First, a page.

I would have to say the signing at the Mysterious Galaxy booth at Comic-Con. It’s always fun to sit and watch all of the people walk by, whether in costume or in regular garb, because everyone is just so happy to be there. And it doesn’t hurt when someone you’ve never met before who has read one of your books comes up to you and tells you how much they enjoyed one or more of your novels. As writers, we spend a lot of time alone creating, so it’s nice to have that moment of personal connection with a reader.

What do you have planned next?

Screen Shot 2018-05-08 at 8.11.48 AMI’ve been writing a lot of short stories lately, three of which I self-published as singles on Amazon (“Scattered Showers with a Chance of Daikaiju,” “Remedial English for Reanimated Corpses,” and “Dr. Sinister’s Home for Retired Villains”). Including those three, I have eleven stories that I’d like to compile in a collection, though I’d like to add a couple more to bring the total to a baker’s dozen. The title for the collection would be Lost Creatures, as all of the stories deal with a character, human or otherwise, who is lost in some way or looking for meaning or purpose. Actually all of my novels are about finding a purpose or reason for existence. While my stories deal with issues such as discrimination, the consumer culture, celebrity worship, and the over-medication of our society, they’re really quests by the main protagonists to find meaning in their lives. Obviously I’m using my fictional characters to work out some of my real world issues.

You can keep up with Scott and follow what he does next below:

Website:          www.sgbrowne.com

Facebook:        www.facebook.com/SGBrowneAuthor

Twitter:           twitter.com/s_g_browne

Goodreads:      www.goodreads.com/author/show/2129854.S_G_Browne

Amazon:          https://amzn.to/2Irrk8D

Posted in author interview | Tagged , , , , , | Leave a comment

Behind “A Curiosity of Shadows”

Alondra's Investigations

Early in 2010, I was invited to join a retreat of horror writers at a historic mansion in Northern California. I knew several of the other authors by name and reputation, but the only other person I knew personally was Rain Graves, the retreat’s organizer.

Once I paid for the first Haunted Mansion Writers Retreat, I worried what I’d do if the mansion really was haunted. I wasn’t able to drive to Mount Tamalpais, since I couldn’t leave my family without a car for the long weekend. If I caught a ride with a stranger, I would be trapped at the mansion. What if things got really bad and I was afraid to sleep? I wouldn’t be able to slink out to my car and sleep in it.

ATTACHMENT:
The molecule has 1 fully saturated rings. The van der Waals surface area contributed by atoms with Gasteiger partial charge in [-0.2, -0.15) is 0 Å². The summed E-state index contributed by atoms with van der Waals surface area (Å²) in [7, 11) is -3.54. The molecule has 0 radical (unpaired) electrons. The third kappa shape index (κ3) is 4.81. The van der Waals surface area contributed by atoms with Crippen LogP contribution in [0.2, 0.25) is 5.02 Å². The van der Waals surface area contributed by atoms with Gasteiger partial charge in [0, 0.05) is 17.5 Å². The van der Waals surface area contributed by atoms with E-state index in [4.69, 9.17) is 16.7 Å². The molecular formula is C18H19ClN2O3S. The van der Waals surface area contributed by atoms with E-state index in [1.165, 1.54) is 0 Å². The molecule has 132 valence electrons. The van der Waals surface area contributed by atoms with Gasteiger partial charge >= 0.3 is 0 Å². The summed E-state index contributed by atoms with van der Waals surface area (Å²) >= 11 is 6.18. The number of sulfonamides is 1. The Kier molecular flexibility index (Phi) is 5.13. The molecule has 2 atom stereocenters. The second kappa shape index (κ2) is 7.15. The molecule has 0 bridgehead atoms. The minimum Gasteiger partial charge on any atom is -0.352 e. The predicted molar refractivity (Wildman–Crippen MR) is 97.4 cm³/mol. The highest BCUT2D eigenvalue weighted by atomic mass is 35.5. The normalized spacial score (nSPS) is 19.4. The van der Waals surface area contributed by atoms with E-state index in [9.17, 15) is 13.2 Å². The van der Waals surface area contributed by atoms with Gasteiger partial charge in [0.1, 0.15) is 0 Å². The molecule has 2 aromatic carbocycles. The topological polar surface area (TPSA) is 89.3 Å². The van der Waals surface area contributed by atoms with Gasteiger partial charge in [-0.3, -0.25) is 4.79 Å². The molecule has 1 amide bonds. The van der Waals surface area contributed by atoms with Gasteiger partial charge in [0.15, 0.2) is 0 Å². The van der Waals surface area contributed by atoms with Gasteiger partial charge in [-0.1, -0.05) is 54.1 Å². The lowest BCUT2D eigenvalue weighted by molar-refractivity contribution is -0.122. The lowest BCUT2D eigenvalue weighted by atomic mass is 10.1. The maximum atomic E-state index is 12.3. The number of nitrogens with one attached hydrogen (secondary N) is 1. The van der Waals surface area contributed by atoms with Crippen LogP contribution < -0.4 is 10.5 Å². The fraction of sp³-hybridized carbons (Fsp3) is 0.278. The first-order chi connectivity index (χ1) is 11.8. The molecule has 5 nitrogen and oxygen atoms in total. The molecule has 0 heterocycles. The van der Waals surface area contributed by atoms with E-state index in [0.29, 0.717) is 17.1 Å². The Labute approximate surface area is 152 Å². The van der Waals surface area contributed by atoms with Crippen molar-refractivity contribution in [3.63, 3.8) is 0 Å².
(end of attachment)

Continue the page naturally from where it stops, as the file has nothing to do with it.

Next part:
I also couldn’t call my husband—assuming the isolated mansion got cell reception—to come and get me in the middle of the night. No way could I ask him to get our seven-year-old up, put her in the car seat, drive across the Golden Gate Bridge, and rescue me from the ghosts. If I went, I had to stick it out.

Probably, I told myself, if it got that bad, someone else would have the sense to want to leave. I could ride back to the ferry or a bus stop with them.

Of course, I was pretty sure that we wouldn’t face a full-on Poltergeist-style freak-out. As I packed for the weekend, my new worry became that I’d spent a couple hundred dollars to write for a weekend in a haunted mansion—and nothing would happen. The ghosts would ignore us, or they’d prowl around downstairs while we were all upstairs asleep. How disappointing would that be?

See, I have a healthy respect for ghosts. I’ve seen their shadows since I was a kid. Generally, they don’t do anything more than make the hair on the back of my neck stand up. I feel cold and slightly jittery. Most of the ghosts I’ve seen were people I knew, or at least people I recognized. They weren’t trying to scare me. My body’s reaction to them was scarier than anything they ever did.

Rain, the hostess of the retreat, hadn’t told us much about the ghosts that she’d encountered in the mansion. She wanted us to have our own experiences, to form our own opinions. It was hard to go into the retreat blind, knowing no one other than her.

I met S. G. Browne and E. S. Magill for the ride over to Mount Tam. Eunice had come up from Southern California; Scott would drive the two of us from San Francisco’s Marina District across the Golden Gate. I was relieved to find them your typical very nice horror writers. They made me feel comfortable, like I wasn’t making a terrible mistake going away with strangers to a haunted house for the weekend.

We arrived at the Haunted Mansion in the middle of Thursday afternoon. As we carried our bags into the mansion, Rain was standing in the grand staircase. She offered to give us a tour, so we could pick our rooms for the weekend. We hurried to move our luggage into the first-floor parlor and followed her up the stairs.

The second floor was a maze of interconnecting rooms that encircled the stairway. Almost everyone else had come with a friend with whom they planned to share a room. Since I was solo, I wavered between asking to share a stranger’s room or taking a room of my own. Would the ghosts be more or less likely to mess with me if I slept alone?